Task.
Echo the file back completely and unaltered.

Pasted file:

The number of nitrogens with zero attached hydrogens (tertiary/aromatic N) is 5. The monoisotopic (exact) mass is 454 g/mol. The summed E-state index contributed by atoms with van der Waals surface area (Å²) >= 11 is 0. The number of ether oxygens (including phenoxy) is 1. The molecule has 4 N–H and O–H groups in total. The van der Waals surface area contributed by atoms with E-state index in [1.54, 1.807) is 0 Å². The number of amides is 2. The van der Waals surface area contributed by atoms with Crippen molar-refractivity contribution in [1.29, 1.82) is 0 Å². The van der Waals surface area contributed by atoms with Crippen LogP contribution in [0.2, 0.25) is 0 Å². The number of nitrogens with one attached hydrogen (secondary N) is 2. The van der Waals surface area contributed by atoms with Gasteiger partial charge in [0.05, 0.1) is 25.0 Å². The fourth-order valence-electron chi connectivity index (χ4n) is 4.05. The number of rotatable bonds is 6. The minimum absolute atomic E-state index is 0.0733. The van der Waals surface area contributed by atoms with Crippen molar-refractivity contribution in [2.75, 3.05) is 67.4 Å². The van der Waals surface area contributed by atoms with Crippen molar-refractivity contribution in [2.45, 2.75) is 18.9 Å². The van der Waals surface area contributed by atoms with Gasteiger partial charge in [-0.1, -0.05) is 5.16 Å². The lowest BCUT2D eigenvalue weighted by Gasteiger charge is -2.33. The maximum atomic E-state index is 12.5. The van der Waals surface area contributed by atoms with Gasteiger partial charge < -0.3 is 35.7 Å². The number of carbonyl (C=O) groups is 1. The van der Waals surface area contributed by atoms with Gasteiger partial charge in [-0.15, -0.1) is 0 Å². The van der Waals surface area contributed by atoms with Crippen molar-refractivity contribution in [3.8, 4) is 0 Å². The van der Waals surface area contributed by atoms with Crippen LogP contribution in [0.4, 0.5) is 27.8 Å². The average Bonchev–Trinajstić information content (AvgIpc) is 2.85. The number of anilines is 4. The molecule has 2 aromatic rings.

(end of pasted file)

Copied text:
The number of nitrogens with zero attached hydrogens (tertiary/aromatic N) is 5. The monoisotopic (exact) mass is 454 g/mol. The summed E-state index contributed by atoms with van der Waals surface area (Å²) >= 11 is 0. The number of ether oxygens (including phenoxy) is 1. The molecule has 4 N–H and O–H groups in total. The van der Waals surface area contributed by atoms with E-state index in [1.54, 1.807) is 0 Å². The number of amides is 2. The van der Waals surface area contributed by atoms with Crippen molar-refractivity contribution in [1.29, 1.82) is 0 Å². The van der Waals surface area contributed by atoms with Crippen LogP contribution in [0.2, 0.25) is 0 Å². The number of nitrogens with one attached hydrogen (secondary N) is 2. The van der Waals surface area contributed by atoms with Gasteiger partial charge in [0.05, 0.1) is 25.0 Å². The fourth-order valence-electron chi connectivity index (χ4n) is 4.05. The number of rotatable bonds is 6. The minimum absolute atomic E-state index is 0.0733. The van der Waals surface area contributed by atoms with Crippen molar-refractivity contribution in [2.75, 3.05) is 67.4 Å². The van der Waals surface area contributed by atoms with Crippen molar-refractivity contribution in [2.45, 2.75) is 18.9 Å². The van der Waals surface area contributed by atoms with Gasteiger partial charge in [-0.1, -0.05) is 5.16 Å². The lowest BCUT2D eigenvalue weighted by Gasteiger charge is -2.33. The maximum atomic E-state index is 12.5. The van der Waals surface area contributed by atoms with Gasteiger partial charge < -0.3 is 35.7 Å². The number of carbonyl (C=O) groups is 1. The van der Waals surface area contributed by atoms with Gasteiger partial charge in [-0.15, -0.1) is 0 Å². The van der Waals surface area contributed by atoms with Crippen molar-refractivity contribution in [3.8, 4) is 0 Å². The van der Waals surface area contributed by atoms with Crippen LogP contribution in [0.4, 0.5) is 27.8 Å². The average Bonchev–Trinajstić information content (AvgIpc) is 2.85. The number of anilines is 4. The molecule has 2 aromatic rings.